Sheryl wasn’t up to much, of course, but she was able to visit with Atul for awhile. Atul’s a very cool guy - around fifty but fit and active, well-travelled and cosmopolitan, intelligent and liberal. I got the impression that he was something of a retired libertine (or semi-retired, perhaps).

Sheryl was worn out from her illness, and I from the unrelenting tension and complications of the last four days. Neither of us had had much sleep since Sheryl was admitted, and that lack made itself felt just as soon as we were able to relax. We could only handle a couple of hours of conversation before we had to make our excuses. Fortunately or unfortunately, we were stuck in Mumbai until the wire transfer came from the insurance company and we were able to recover our deposit, and that removed the pressure to be back on the road and moving immediately.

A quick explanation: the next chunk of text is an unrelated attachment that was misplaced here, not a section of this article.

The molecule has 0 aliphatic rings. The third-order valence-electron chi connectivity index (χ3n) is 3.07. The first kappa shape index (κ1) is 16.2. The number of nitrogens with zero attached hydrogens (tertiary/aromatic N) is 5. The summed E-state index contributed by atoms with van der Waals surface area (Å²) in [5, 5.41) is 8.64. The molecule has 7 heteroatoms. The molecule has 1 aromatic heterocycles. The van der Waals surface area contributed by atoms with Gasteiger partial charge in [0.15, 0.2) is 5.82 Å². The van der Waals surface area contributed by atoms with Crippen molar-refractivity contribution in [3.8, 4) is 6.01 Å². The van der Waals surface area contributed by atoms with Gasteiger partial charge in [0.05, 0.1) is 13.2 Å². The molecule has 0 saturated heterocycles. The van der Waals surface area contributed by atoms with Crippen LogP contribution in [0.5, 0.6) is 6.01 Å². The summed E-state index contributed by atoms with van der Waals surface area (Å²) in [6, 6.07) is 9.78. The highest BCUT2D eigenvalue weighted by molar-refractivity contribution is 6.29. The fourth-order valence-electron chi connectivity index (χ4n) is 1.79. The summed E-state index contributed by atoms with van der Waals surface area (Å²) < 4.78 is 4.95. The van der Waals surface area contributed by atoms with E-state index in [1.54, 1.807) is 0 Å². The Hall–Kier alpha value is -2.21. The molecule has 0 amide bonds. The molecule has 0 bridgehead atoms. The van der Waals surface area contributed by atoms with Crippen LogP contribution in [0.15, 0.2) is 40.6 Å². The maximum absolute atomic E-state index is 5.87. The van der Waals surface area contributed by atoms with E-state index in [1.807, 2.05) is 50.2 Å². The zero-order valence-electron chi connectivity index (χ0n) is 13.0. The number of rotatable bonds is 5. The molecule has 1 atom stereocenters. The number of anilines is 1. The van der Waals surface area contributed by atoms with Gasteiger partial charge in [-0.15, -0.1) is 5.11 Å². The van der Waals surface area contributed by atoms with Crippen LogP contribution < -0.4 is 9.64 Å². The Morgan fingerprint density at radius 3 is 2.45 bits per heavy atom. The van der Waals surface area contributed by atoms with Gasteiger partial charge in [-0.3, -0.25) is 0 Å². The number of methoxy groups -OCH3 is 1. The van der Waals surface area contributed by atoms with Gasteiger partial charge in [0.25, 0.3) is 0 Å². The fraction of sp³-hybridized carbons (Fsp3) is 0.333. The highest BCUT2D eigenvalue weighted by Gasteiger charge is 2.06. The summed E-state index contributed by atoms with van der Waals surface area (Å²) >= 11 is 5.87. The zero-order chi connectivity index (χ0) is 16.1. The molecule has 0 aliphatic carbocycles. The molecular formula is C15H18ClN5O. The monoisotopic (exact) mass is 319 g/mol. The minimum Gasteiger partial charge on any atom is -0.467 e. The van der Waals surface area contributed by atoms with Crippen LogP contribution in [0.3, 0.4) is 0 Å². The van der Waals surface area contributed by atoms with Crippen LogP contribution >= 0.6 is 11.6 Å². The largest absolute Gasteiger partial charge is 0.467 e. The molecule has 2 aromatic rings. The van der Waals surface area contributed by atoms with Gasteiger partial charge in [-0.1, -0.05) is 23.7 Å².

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Chris Liberty - Dispatches from a Gentleman Adventurer
Being the internal dialog of a vagabond who chased his own tail across five continents for 4 years and 2 days from May 2008 to May 2012, in search of something that never really became clear.
This travelogue comprises 16,426 photographs and 402,515 words in 307 dispatches written from 335 places in 52 countries on 6 continents around the world.